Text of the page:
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. 2009 Sep 29;106(39):16698-703.
doi: 10.1073/pnas.0905245106. Epub 2009 Aug 25.

Modeling Early Retinal Development With Human Embryonic and Induced Pluripotent Stem Cells

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Free PMC article

Modeling Early Retinal Development With Human Embryonic and Induced Pluripotent Stem Cells

Jason S Meyer et al. Proc Natl Acad Sci U S A. .
Free PMC article

Abstract

Human pluripotent stem cells have the potential to provide comprehensive model systems for the earliest stages of human ontogenesis. To serve in this capacity, these cells must undergo a targeted, stepwise differentiation process that follows a normal developmental timeline. Here we demonstrate the ability of both human embryonic stem cells (hESCs) and induced pluripotent stem (iPS) cells to meet these requirements for human retinogenesis. Upon differentiation, hESCs initially yielded a highly enriched population of early eye field cells. Thereafter, a subset of cells acquired features of advancing retinal differentiation in a sequence and time course that mimicked in vivo human retinal development. Application of this culture method to a human iPS cell line also generated retina-specific cell types at comparable times in vitro. Lastly, altering endogenous signaling during differentiation affected lineage-specific gene expression in a manner consistent with established mechanisms of early neural and retinal cell fate determination. These findings should aid in the investigation of the molecular events governing retinal specification from human pluripotent stem cells.

Conflict of interest statement

The authors declare no conflict of interest.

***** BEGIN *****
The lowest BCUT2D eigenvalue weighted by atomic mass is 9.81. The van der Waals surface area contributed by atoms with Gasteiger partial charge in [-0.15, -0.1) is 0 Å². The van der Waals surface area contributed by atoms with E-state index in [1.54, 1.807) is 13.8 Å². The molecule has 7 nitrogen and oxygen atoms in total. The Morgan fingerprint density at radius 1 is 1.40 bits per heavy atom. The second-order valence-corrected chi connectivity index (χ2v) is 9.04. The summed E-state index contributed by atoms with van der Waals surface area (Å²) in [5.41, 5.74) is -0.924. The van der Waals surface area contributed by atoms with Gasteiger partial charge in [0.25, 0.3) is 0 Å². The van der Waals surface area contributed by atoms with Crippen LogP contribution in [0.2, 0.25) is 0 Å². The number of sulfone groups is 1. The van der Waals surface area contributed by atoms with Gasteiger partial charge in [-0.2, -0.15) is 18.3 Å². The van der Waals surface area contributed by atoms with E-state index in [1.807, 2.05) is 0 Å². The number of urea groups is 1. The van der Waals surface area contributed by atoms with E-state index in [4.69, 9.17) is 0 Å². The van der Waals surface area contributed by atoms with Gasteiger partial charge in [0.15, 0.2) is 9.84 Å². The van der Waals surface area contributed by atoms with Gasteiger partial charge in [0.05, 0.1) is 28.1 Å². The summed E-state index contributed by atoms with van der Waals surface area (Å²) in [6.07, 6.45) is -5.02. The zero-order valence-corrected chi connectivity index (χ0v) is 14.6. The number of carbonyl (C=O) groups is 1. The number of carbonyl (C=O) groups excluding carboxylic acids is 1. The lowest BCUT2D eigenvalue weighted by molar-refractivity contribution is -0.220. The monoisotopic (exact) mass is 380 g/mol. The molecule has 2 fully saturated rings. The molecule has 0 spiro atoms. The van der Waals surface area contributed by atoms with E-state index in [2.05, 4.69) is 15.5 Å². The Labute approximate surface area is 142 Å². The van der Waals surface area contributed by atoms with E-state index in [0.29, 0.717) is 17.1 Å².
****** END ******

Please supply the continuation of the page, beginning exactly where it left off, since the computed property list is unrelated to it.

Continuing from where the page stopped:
Figures

Fig. 1.
Fig. 1.
Commitment toward a retinal lineage occurs as a stepwise process, beginning with the establishment of the eye field within the anterior neuroepithelium. (A) Each major stage in retinogenesis can be distinguished in part by the expression of various transcription factors. (B) Schematic of the differentiation protocol used to generate cells of a retinal lineage. (C) RT-PCR analysis of the changes in gene expression toward an eye field fate through the first 16 days of differentiation. (D–F) Immunocytochemistry of typical hESC aggregates 10 days after differentiation, demonstrating the expression of the anterior neural transcription factor Otx2 (D), the eye field transcription factor Lhx2 (E), and the definitive neural transcription factor Sox1 (F). (Scale bar, 200 μm.)
Fig. 2.
Fig. 2.
Highly efficient derivation of eye field phenotypes from hESCs. (A) RT-PCR analysis showing the onset of Pax6 and Rx gene expression and concomitant loss of Oct4. (B and C) qPCR analysis of Oct4 gene expression (B) and Pax6 and Rx gene expression (C). Values were expressed as fold change relative to undifferentiated hESCs. (D) Immunocytochemical analysis of cells at day 10 showing uniform coexpression of Pax6 and Rx (merged image includes ToPro-3 nuclear stain). (E) FACS analysis confirming the rapid loss of Oct4 expression and the onset of both Pax6 and Rx protein expression. Negative controls for FACS analyses are indicated by the white histograms. (F and G) qPCR (F) and Western analysis (G) demonstrating the endogenous expression of the BMP and Wnt antagonists Noggin and Dkk-1. (H) qPCR showing the near complete loss of Pax6 and Rx gene expression in cells treated with BMP4 and Wnt3A. (Scale bar, 40 μm.)
Fig. 3.
Fig. 3.